In other parts of the U.S. they were introduced with every prospect of success. Difficulties which arose (in large part having to do with steering) were mostly overcome with practice and it was believed that their permanent success was assured. The rubber tires worked to a charm, and so long as the ground was dry enough for horses to plow the steamer would hold its own. Turning at the ends of a field was reduced much below that accomplished by teams (of horses) in actual competition.

Williamson’s American sales to Minnesota and Pennsylvania were to wealthy land owners interested in plowing their large acreages. The Williamson engine in Minnesota was purchased by Col. Thomson to break the virgin prairie. In Pennsylvania, the purchaser was the owner of America’s premier seed and nursery company, Landreth & Son. In 1871, Williamson also successfully demonstrated the ability of his engine to pull loaded barges on the Erie Canal.

West Coast Demonstrations

In California, the first Williamson steam engine, along with eight heavy plows, was purchased by the Tide Lands Reclamation Co., of Oakland, Calif. When delivered to G.D. Roberts, president of the company, it was transported from San Francisco over the Central Pacific Railroad Bridge. On Jan. 14, 1871, Pacific Rural Press reported, “Last Saturday, the steamer was taken out by Mr. Roberts, for a little trip over the worst roads and across fields, and was attached to the plows in one case, where the soil was very soft, to see if it would be able to get through. It performed all of its evolutions to the perfect satisfaction of those present, plowed a little, ran through ruts and mud-holes, ran off at a lively rate with a 5-ton road roller, and otherwise acted in a brisk and happy manner.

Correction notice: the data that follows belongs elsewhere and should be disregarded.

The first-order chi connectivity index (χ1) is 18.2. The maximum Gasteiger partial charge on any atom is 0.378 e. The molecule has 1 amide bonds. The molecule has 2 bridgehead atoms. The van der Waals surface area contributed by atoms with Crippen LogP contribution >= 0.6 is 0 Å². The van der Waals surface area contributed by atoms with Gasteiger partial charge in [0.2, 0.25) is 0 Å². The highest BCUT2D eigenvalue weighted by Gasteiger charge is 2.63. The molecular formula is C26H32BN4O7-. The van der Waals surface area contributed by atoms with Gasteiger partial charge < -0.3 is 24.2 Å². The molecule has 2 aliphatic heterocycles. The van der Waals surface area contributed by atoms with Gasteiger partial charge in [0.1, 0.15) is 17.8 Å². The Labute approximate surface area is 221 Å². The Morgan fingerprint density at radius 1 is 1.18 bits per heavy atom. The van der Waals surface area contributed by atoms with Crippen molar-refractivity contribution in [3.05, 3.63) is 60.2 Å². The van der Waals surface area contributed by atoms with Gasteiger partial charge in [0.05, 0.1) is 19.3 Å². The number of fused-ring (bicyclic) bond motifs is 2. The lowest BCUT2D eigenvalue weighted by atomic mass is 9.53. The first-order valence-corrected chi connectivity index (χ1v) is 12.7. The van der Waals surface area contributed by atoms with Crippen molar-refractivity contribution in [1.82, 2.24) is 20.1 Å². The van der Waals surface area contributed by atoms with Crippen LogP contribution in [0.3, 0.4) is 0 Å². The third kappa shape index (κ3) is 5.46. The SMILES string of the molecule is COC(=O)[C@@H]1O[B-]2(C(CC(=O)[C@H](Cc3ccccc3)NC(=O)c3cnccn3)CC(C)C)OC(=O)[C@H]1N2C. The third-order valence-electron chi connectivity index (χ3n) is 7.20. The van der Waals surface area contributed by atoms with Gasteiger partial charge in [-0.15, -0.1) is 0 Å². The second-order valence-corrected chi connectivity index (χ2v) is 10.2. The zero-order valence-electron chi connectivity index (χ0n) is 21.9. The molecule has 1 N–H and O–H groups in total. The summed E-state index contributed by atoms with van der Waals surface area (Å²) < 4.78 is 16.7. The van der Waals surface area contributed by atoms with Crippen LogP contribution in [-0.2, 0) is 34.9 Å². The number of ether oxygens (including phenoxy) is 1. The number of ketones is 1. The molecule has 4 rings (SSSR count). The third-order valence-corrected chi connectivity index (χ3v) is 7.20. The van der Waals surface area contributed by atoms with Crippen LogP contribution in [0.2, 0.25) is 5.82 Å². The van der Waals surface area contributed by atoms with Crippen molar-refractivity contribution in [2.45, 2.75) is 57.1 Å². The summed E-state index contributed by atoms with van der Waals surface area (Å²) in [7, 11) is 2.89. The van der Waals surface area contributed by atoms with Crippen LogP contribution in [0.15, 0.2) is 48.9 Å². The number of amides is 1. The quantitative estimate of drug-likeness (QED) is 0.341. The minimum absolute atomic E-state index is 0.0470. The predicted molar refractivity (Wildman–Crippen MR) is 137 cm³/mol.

“The regular trial, however, is yet to be made, and as the Press has been invited to attend when this comes off, our readers will have a full account. We have only to add, that D.D. Williamson, 32 Broadway, N.Y., is the exclusive manufacturer (of this engine) for the United States,” the Press reported.

Noted agricultural historian F. Hal Higgins wrote that, “Jones & Hewlett Co., a prominent California pioneer importer of agricultural machinery, with a New York office and 20 years in the farm machinery business was the natural choice to represent the Williamson steamer on the West Coast. H.H. Hewlett was responsible for the Stockton, Calif., end of the business, which was the largest and most extensive in the San Joaquin Valley at this period, according to the editor of California Farmer, who had known Hewlett for 18 years at the Stockton, Calif., location, as importer, merchant, ship owner, real estate dealer, farmer, miner, manufacturer, contractor, banker and insurance broker.”

A Williamson engine was delivered in 1871 to Jones & Hewlett, which sold and promoted the engine with advertising in the California Farmer and Pacific Rural Press agricultural publications. Plowing demonstrations by the Williamson steam engine were conducted in June 1871 near Stockton on the ranch of Hiram Fisher. In September 1871, plowing demonstrations were held at the California State Fair in Sacramento, Calif., and at the Stockton County Fair.

Read part two of the history of the “The Williamson Road Steamer and Steam Plow” in the next issue of Steam Traction. 

Jack Alexander is the author of Steam Power on California Roads and Farms, The First American Farm Tractors and The Caterpillar’s Roots. Jack can be contacted by email at jacklee@garlic.com